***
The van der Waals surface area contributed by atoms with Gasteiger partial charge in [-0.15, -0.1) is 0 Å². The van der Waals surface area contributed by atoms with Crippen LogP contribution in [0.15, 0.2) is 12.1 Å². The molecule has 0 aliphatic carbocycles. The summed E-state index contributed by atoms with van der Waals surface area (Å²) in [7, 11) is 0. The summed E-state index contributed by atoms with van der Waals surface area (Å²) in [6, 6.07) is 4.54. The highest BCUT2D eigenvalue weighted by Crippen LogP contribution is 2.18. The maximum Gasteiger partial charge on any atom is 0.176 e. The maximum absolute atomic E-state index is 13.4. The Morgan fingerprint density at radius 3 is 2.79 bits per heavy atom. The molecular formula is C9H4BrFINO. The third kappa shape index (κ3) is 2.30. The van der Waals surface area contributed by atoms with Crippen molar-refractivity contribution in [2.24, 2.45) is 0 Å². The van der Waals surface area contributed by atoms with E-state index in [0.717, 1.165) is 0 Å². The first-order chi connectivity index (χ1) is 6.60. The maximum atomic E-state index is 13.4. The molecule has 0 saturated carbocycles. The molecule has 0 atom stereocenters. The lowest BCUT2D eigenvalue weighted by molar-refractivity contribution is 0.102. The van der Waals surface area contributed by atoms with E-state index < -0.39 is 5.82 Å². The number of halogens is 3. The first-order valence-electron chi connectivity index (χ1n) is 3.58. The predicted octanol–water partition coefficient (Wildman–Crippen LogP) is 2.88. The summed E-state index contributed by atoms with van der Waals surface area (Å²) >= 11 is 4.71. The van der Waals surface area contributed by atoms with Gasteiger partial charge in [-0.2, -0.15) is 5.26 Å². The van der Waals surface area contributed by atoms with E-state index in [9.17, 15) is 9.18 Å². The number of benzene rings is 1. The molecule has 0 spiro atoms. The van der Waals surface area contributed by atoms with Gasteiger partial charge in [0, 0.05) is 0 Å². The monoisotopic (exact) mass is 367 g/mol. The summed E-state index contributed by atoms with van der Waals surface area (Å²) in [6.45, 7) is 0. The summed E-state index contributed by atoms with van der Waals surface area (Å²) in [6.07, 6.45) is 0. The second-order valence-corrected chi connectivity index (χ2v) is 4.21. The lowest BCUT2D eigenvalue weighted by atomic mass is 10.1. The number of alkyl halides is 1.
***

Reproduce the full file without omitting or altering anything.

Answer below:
The van der Waals surface area contributed by atoms with Gasteiger partial charge in [-0.15, -0.1) is 0 Å². The van der Waals surface area contributed by atoms with Crippen LogP contribution in [0.15, 0.2) is 12.1 Å². The molecule has 0 aliphatic carbocycles. The summed E-state index contributed by atoms with van der Waals surface area (Å²) in [7, 11) is 0. The summed E-state index contributed by atoms with van der Waals surface area (Å²) in [6, 6.07) is 4.54. The highest BCUT2D eigenvalue weighted by Crippen LogP contribution is 2.18. The maximum Gasteiger partial charge on any atom is 0.176 e. The maximum absolute atomic E-state index is 13.4. The Morgan fingerprint density at radius 3 is 2.79 bits per heavy atom. The molecular formula is C9H4BrFINO. The third kappa shape index (κ3) is 2.30. The van der Waals surface area contributed by atoms with Crippen molar-refractivity contribution in [2.24, 2.45) is 0 Å². The van der Waals surface area contributed by atoms with E-state index in [0.717, 1.165) is 0 Å². The first-order chi connectivity index (χ1) is 6.60. The maximum atomic E-state index is 13.4. The molecule has 0 saturated carbocycles. The molecule has 0 atom stereocenters. The lowest BCUT2D eigenvalue weighted by molar-refractivity contribution is 0.102. The van der Waals surface area contributed by atoms with E-state index < -0.39 is 5.82 Å². The number of halogens is 3. The first-order valence-electron chi connectivity index (χ1n) is 3.58. The predicted octanol–water partition coefficient (Wildman–Crippen LogP) is 2.88. The summed E-state index contributed by atoms with van der Waals surface area (Å²) >= 11 is 4.71. The van der Waals surface area contributed by atoms with Gasteiger partial charge in [-0.2, -0.15) is 5.26 Å². The van der Waals surface area contributed by atoms with E-state index in [9.17, 15) is 9.18 Å². The number of benzene rings is 1. The molecule has 0 spiro atoms. The van der Waals surface area contributed by atoms with Gasteiger partial charge in [0, 0.05) is 0 Å². The monoisotopic (exact) mass is 367 g/mol. The summed E-state index contributed by atoms with van der Waals surface area (Å²) in [6.45, 7) is 0. The summed E-state index contributed by atoms with van der Waals surface area (Å²) in [6.07, 6.45) is 0. The second-order valence-corrected chi connectivity index (χ2v) is 4.21. The lowest BCUT2D eigenvalue weighted by atomic mass is 10.1. The number of alkyl halides is 1.